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National Research Resource for Imaging Mass Spectrometry

Richard M. Caprioli, Ph.D. (

Center Overview

The National Research Resource for Imaging Mass Spectrometry was founded at the Vanderbilt University Mass Spectrometry Research Center in 2011. The mission of this National Research Resource is to advance the technology of Imaging Mass Spectrometry (IMS), to facilitate the application of this novel imaging modality to problems of biological and clinical significance, and to promote the adoption of these technologies by a larger community of scientists and clinicians. In order to fulfill this mission, the Resource is working toward technological advances and innovations that include next generation hardware, software and methods relevant to direct tissue profiling and imaging using mass spectrometry. This program includes the further development of histology directed mass spectrometric profiling and imaging of tissues, a new ion source for transmission geometry laser illumination of tissues for single cell analysis, high spatial resolution imaging down to one micron lateral resolution, high sensitivity profiling and imaging to measure lower abundance species than is now possible, and the development of bio-computational resources to complement the technological advances and enable IMS to be routinely used by biologists and medical research investigators who are not experts in IMS technology. Technology Research & Development is conducted by an interdisciplinary team of scientists and engineers, both within the Resource and through collaborative relationships with other universities, research institutes, and private industry.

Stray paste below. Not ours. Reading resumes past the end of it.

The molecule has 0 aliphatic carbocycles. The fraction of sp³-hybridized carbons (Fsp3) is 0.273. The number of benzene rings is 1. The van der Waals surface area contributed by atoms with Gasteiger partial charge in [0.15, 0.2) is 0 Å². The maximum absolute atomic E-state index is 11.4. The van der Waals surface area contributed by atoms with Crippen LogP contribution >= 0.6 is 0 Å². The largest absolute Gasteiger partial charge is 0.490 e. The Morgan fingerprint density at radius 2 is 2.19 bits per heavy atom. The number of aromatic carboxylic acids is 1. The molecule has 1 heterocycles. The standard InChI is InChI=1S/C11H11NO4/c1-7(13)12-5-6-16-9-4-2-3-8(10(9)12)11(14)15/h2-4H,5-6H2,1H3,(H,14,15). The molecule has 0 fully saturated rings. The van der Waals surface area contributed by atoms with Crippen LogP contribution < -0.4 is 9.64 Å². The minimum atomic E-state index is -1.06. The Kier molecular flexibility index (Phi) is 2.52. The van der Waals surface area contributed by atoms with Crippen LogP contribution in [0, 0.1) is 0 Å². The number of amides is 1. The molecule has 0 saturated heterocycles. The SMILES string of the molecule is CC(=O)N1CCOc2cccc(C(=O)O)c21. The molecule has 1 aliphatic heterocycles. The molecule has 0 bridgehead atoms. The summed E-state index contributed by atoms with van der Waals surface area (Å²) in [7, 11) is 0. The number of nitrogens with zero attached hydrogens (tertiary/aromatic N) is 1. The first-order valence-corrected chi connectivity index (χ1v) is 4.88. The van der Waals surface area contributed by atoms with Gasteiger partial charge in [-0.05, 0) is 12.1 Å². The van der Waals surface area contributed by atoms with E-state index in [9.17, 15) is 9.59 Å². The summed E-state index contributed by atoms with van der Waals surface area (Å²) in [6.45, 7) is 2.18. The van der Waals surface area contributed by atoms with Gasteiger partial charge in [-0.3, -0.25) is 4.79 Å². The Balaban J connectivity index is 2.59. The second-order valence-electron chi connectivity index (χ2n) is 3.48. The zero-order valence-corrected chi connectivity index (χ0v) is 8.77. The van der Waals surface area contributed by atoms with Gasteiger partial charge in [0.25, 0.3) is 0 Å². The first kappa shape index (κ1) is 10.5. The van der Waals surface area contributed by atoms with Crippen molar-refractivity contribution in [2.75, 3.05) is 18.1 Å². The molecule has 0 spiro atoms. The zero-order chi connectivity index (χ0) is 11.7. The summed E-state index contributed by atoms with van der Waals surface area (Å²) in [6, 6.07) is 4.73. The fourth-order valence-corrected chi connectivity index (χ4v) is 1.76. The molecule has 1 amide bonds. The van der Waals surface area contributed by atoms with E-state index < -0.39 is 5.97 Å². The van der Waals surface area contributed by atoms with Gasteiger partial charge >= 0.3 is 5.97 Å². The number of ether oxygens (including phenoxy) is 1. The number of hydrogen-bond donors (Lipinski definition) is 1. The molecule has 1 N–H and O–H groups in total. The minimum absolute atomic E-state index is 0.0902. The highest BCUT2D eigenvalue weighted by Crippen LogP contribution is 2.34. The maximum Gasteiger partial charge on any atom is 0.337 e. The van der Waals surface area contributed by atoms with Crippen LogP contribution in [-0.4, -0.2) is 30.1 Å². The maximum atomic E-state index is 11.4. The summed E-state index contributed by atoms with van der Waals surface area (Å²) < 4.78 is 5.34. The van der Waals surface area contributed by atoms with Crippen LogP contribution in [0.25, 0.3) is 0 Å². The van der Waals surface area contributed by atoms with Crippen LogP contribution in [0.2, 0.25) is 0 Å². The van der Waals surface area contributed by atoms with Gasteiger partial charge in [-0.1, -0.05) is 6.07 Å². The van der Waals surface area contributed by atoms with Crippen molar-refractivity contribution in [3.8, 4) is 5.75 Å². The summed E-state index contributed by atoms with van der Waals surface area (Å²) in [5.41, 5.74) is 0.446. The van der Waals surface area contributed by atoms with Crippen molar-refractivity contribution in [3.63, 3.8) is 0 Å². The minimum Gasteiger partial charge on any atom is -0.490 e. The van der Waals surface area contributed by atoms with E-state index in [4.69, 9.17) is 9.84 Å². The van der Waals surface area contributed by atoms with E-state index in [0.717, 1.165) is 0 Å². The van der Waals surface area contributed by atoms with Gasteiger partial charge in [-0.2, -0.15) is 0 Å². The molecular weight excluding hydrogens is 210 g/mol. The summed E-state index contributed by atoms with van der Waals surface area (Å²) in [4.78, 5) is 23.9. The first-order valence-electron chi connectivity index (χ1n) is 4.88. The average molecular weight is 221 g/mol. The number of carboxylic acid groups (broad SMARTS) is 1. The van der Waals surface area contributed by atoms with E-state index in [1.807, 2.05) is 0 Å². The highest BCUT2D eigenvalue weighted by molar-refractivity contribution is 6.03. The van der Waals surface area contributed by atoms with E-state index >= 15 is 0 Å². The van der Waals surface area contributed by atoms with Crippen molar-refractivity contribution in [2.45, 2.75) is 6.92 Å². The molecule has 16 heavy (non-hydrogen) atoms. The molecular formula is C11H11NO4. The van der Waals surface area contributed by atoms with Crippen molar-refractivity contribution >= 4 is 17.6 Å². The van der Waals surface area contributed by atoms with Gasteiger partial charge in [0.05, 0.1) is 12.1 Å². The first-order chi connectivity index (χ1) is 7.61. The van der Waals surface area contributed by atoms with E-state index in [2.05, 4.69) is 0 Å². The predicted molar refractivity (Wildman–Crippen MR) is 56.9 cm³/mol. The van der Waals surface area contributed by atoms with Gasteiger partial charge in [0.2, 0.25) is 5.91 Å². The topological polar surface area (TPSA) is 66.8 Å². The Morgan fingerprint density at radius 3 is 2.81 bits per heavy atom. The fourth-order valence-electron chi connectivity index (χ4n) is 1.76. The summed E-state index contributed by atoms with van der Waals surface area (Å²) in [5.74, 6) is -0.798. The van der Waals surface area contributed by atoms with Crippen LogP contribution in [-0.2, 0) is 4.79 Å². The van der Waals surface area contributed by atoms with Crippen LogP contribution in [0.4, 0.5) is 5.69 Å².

Impact on Human Health

The clinical tools used to examine tissue specimens for the diagnosis of disease often rely on very limited molecular information. It has been demonstrated that the molecular changes that underlie disease are critical to more accurate and earlier diagnoses. Molecular imaging of tissues by mass spectrometry will be used in combination with classical histological analysis to provide new insights into the biological systems that we study and a better understanding of health and disease at the molecular level, translating to improved patient care.